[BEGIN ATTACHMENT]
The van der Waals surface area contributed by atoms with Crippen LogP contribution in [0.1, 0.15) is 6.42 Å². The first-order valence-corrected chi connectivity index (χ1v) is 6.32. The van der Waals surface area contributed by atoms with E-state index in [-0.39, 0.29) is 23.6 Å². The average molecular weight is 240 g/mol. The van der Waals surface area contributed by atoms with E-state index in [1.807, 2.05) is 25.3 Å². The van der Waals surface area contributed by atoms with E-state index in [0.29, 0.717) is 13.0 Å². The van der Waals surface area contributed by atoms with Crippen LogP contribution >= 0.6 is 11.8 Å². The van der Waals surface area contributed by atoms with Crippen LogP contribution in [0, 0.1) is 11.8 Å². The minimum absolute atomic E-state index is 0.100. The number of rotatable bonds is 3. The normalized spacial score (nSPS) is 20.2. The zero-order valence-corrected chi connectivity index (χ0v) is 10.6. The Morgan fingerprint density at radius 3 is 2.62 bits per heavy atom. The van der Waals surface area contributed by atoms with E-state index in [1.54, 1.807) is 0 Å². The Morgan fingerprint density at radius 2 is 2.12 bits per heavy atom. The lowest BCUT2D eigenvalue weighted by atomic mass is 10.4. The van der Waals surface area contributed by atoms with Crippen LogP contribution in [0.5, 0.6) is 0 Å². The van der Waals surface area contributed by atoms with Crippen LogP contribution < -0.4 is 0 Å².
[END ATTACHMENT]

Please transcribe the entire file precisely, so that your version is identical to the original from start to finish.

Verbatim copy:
The van der Waals surface area contributed by atoms with Crippen LogP contribution in [0.1, 0.15) is 6.42 Å². The first-order valence-corrected chi connectivity index (χ1v) is 6.32. The van der Waals surface area contributed by atoms with E-state index in [-0.39, 0.29) is 23.6 Å². The average molecular weight is 240 g/mol. The van der Waals surface area contributed by atoms with E-state index in [1.807, 2.05) is 25.3 Å². The van der Waals surface area contributed by atoms with E-state index in [0.29, 0.717) is 13.0 Å². The van der Waals surface area contributed by atoms with Crippen LogP contribution >= 0.6 is 11.8 Å². The van der Waals surface area contributed by atoms with Crippen LogP contribution in [0, 0.1) is 11.8 Å². The minimum absolute atomic E-state index is 0.100. The number of rotatable bonds is 3. The normalized spacial score (nSPS) is 20.2. The zero-order valence-corrected chi connectivity index (χ0v) is 10.6. The Morgan fingerprint density at radius 3 is 2.62 bits per heavy atom. The van der Waals surface area contributed by atoms with E-state index in [1.54, 1.807) is 0 Å². The Morgan fingerprint density at radius 2 is 2.12 bits per heavy atom. The lowest BCUT2D eigenvalue weighted by atomic mass is 10.4. The van der Waals surface area contributed by atoms with Crippen LogP contribution in [0.5, 0.6) is 0 Å². The van der Waals surface area contributed by atoms with Crippen LogP contribution < -0.4 is 0 Å².